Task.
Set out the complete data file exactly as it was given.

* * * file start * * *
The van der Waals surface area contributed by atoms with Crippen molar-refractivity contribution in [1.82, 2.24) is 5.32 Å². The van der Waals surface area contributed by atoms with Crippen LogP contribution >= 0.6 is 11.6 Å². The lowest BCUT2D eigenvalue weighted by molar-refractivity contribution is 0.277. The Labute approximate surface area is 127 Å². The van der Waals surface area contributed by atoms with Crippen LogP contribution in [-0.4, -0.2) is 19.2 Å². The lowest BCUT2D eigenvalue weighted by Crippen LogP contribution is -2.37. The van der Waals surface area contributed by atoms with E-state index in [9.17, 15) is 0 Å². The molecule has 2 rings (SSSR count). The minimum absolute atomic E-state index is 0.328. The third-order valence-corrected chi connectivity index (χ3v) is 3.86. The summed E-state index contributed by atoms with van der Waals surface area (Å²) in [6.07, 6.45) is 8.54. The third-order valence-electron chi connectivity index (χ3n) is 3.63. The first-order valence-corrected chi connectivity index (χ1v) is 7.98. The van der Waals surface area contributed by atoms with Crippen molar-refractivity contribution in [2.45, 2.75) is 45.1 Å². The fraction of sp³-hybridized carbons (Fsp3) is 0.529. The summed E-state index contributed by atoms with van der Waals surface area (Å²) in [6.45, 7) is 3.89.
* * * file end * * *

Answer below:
The van der Waals surface area contributed by atoms with Crippen molar-refractivity contribution in [1.82, 2.24) is 5.32 Å². The van der Waals surface area contributed by atoms with Crippen LogP contribution >= 0.6 is 11.6 Å². The lowest BCUT2D eigenvalue weighted by molar-refractivity contribution is 0.277. The Labute approximate surface area is 127 Å². The van der Waals surface area contributed by atoms with Crippen LogP contribution in [-0.4, -0.2) is 19.2 Å². The lowest BCUT2D eigenvalue weighted by Crippen LogP contribution is -2.37. The van der Waals surface area contributed by atoms with E-state index in [9.17, 15) is 0 Å². The molecule has 2 rings (SSSR count). The minimum absolute atomic E-state index is 0.328. The third-order valence-corrected chi connectivity index (χ3v) is 3.86. The summed E-state index contributed by atoms with van der Waals surface area (Å²) in [6.07, 6.45) is 8.54. The third-order valence-electron chi connectivity index (χ3n) is 3.63. The first-order valence-corrected chi connectivity index (χ1v) is 7.98. The van der Waals surface area contributed by atoms with Crippen molar-refractivity contribution in [2.45, 2.75) is 45.1 Å². The fraction of sp³-hybridized carbons (Fsp3) is 0.529. The summed E-state index contributed by atoms with van der Waals surface area (Å²) in [6.45, 7) is 3.89.